When measuring a species diversity, it is usually too time-consuming to count every individual organism in a habitat. Instead, a sample of the population is taken. Estimates about the whole habitat are based on the sample. Sampling involves:
Choose an area to sample - a small area within the habitat being studied.
To avoid bias in your results, the sample should be random. For example, if you were investigating the species of plants in a field you could pick random sample sites by dividing the field into a grid and using a random number generator to select coordinates.
count the number of individuals of each species in the sample area. How you do this depends on what you're counting, for example:
- For plants you'd use a quadrat.
- For flying insects you'd use a sweepnet.
- For ground insects you'd use a pitfall trap.
- For aquatic animals you'd use a net.
Repeat the whole process - take as many samples as possible. This gives a better indication of the whole habitat.
Use the results to estimate the total number of individuals or the total number of different species in the habitat being studied.
When sampling different habitats and comparing them, always use the same sampling techniques.
The genetic diversity within a species can also be measured. We can measure diversity within a species by looking at genetic diversity.
1) Diversity within a species is the variety shown by individuals of that species.
2) individuals of the same species vary because they have different alleles.
3) Genetic diversity is the variety of alleles in the gene pool of a species or population.
4) The gene pool is the complete set of alleles in a species or population,
5) The greater the variety of alleles, the greater the genetic diversity. For example, animals have different alleles for blood group. In humans there are three alleles for blood group, but gorillas have only one so humans show greater genetic diversity for blood group than gorillas.
You can investigate the changes in the genetic diversity of a population over time, or how two populations of the same species show different diversity.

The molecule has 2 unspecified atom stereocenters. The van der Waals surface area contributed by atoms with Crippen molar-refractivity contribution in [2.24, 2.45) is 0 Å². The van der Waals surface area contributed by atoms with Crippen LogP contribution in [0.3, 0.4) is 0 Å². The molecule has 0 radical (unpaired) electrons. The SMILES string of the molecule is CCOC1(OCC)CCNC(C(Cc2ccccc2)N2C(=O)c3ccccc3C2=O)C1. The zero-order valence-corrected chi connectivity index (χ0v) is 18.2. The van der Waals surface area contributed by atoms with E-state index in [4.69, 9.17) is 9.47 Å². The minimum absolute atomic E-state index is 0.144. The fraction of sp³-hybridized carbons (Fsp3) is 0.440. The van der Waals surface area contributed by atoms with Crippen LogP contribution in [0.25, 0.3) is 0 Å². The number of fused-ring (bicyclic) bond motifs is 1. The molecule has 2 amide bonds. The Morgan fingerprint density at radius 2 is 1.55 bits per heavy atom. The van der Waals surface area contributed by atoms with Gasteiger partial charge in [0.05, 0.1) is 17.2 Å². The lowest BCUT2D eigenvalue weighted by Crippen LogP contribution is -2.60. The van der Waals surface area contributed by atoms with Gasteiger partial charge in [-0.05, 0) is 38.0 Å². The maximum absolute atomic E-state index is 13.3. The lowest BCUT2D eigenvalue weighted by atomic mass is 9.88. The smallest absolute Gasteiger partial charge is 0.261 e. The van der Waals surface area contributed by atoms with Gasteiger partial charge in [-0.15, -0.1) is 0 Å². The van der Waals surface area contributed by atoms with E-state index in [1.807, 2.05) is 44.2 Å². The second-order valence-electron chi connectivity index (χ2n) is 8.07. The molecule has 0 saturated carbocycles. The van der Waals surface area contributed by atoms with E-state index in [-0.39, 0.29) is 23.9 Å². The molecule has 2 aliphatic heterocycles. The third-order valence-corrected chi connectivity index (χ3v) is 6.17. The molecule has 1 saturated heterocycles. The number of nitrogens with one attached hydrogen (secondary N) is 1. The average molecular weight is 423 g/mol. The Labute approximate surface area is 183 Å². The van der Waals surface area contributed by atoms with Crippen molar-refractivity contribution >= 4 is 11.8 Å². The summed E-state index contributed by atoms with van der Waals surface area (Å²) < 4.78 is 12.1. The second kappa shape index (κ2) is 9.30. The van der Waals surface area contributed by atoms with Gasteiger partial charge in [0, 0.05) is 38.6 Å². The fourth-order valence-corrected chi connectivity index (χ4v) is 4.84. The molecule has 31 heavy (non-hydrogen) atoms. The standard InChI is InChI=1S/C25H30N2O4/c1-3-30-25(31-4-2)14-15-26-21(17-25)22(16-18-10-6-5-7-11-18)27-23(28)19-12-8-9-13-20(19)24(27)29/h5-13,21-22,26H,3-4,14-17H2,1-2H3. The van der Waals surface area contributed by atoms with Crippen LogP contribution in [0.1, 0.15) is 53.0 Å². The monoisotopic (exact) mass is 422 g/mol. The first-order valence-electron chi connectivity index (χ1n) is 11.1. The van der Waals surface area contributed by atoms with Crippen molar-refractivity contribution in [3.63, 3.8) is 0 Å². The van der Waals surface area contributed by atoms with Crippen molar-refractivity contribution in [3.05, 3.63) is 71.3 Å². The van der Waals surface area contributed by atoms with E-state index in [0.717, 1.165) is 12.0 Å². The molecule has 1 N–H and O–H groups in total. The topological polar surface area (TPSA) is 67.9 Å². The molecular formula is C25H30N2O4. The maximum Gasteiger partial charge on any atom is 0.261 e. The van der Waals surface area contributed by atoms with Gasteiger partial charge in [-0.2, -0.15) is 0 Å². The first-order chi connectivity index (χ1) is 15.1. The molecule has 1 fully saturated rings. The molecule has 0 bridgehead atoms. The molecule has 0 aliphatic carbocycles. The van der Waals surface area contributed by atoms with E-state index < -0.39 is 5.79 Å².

- Phenotype describes the observable characteristics of an organism.
- Different alleles code for slightly different versions of the same characteristics.
- By looking at the different phenotypes in a population of a species, you can get an idea of the diversity of alleles in that population.
- The larger the number of different phenotypes the greater the genetic diversity.
- For example, humans have different eye colours due to different alleles. Humans in northern europe show a variety of blue, grey, green or brown eyes. Outside this area, eye colour shows little variety - they're usually brown. There's greater genetic diversity in eye colour in northern europe.
- Samples of an organism's DNA can be taken and the sequence of base pairs analysed.
- The order of bases in different alleles is slightly different.
- By sequencing the DNA of individuals of the same species, you can look at similarities and differences in the alleles within a species.
Production of Gametes
DNA is passed to new offspring by Gametes.
Gametes are the male and female sex cells found in all organisms that reproduce sexually.
They join together at fertilisation to form a zygote, which divides and develops into a new organism.
In animals, male gametes are sperm and the female gametes are the egg cells (ova).
In plants, the male gametes are contained in pollen grains and the female gametes are contained in the ovules.
Normal body cells of plants and animals contain the full number of chromosomes . Humans have two sets of 23 chromosomes - one set from each parent, giving a body cell 46 chromosomes.
Gametes contain half the number of chromosomes as body cells - they only contain one set (23 in total for humans).
Production of Gametes 2
Mammilian Gametes are specialised for their function.
- Lots of mitochondria provide energy for tail movement
- Flagellum allows sperm to swim towards the egg cell
- Acrosome contains digestive enzymes to break down the egg cell's zona pellucida.
- Cell membrane
- Follicle cells form protective coating
- Zona pellucida - protective layer that sperm have to penetrate
Production of Gametes 3
Cell Division by Meiosis produces Gametes